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Basecamp exploded as employees flee the company, including senior employees.

After a controversial blog post in which CEO Jason Fried outlined Basecamp’s new philosophy that banned, among other things, “social and political debate” on an internal forum, company co-founder David Heinemeier Hansson said the company would offer. Compensation package for everyone who disagrees. With a new gesture As of Friday, it appears a lot of Basecamp employees are taking Hansson’s offer: according to Verge Editor’s source Casey Newton, about a third of the company’s 57 employees, accepted the acquisition today. On Friday afternoon, 1

8 people tweeted that they were planning to leave.

Shortly after Fried’s Monday blog post went public and was revised several times amid public backlash online, Hansson outlined the terms of the new cutoff proposal in a separate Wednesday blog post.

Yesterday, we offered everyone at Basecamp an option of a compensation package that offers up to six months of salary for those who have stayed with the company for more than three years and three months’ salary for those who have been in the company for less. Feeling difficult, not asking questions For those who cannot see the future at Basecamp, under this new approach, we will help them in every way to go elsewhere.

Among those announcing on Twitter that they would be leaving the company, it was reported that chief marketing officer Andy Didorosi, chief design officer Jonas Downey and chief customer support Kristin Aardsma, mostly cited “recent changes” that the company was justifying for. Resign

“With the recent changes at Basecamp, I decided to retire as head of design,” Downey tweeted. “I’ve been helping design and build all of our products since 2011, and I recently led our design team. with”

Developer John Breen is following an additional exit from Basecamp on this Twitter thread.

The original blog post that started the boredom at a small company with an offensive tone also detailed how Basecamp would handle the board. “Father’s benefit” how and will it be forbidden. “Inactive or obsessed with decisions in the past,” but a show. The most reactive “social and political debates”:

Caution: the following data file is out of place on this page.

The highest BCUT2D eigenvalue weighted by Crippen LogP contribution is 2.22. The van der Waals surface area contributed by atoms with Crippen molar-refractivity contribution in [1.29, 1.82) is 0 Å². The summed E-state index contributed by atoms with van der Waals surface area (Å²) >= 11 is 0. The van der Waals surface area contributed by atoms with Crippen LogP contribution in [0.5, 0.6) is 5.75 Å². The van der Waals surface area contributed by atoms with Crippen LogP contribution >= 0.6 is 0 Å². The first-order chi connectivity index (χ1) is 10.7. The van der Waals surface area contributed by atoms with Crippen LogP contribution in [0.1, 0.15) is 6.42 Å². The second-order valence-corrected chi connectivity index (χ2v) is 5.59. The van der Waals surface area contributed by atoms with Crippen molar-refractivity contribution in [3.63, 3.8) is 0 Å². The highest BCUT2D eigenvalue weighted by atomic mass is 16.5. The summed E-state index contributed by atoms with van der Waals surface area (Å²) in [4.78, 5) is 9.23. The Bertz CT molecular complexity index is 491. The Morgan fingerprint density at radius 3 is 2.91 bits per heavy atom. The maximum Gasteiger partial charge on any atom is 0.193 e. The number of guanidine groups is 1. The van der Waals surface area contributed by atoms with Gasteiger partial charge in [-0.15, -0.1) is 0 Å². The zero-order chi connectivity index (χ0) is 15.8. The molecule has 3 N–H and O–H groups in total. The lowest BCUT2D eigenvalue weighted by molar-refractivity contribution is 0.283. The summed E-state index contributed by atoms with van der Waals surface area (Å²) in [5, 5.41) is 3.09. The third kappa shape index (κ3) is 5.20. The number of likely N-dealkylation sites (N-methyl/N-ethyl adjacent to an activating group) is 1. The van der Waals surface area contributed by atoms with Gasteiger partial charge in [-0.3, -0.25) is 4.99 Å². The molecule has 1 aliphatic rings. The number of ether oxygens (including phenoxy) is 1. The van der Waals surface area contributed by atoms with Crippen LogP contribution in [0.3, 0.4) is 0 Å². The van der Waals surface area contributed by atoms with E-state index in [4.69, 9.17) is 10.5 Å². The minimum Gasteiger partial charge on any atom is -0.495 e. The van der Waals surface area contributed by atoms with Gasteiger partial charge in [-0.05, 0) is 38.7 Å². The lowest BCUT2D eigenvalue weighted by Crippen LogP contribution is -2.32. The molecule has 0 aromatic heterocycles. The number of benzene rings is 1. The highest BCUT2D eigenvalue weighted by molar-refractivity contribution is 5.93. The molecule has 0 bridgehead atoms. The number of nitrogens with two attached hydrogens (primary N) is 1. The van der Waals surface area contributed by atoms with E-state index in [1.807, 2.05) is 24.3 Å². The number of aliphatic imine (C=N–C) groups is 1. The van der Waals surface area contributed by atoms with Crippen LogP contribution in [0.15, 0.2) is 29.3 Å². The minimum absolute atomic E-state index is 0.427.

The social and political waters of today are particularly volatile. Sensitivity is 11, and every debate involving politics, support or society as a whole remotely rotates at a rapid pace. You have no doubt that being out means that you are a complex person or that wading into it means that you are the target. These are waters that are difficult to navigate in life. But there’s more to it at work, it’s too much, it’s a distraction. It drains our energy and redirects our conversations to the dark. It’s not good for your health, it doesn’t do our job well. And we did it in the Basecamp account of the company where the work took place. People can chat with their willing colleagues to Signal, Whatsapp, or even their personal Basecamp account, but this can no longer happen in the event the event takes place.

While the company argues it is simply trying to keep its employees focused on their work. But company founders aren’t shy about avoiding them. Online “social and political debate” in particular, Hansson has become a critic of Apple’s App Store policy to the point where he testifies to support antitrust regulations.

such as The Verge Later reports, the initial motive for the letter stems from internal disagreements about Basecamp’s customers’ controversial “funny names” list. Many of the names on the list have appeared multiple times over the years and management knows of Asian or African origin. Employees viewed their inclusion as inappropriate at best and racist at worst.

Hansson acknowledged the show and tried to continue. (You can read his internal communication here.) But the employee pressed the problem.

Hansson did not respond to a request for comment from The Verge o n Friday.

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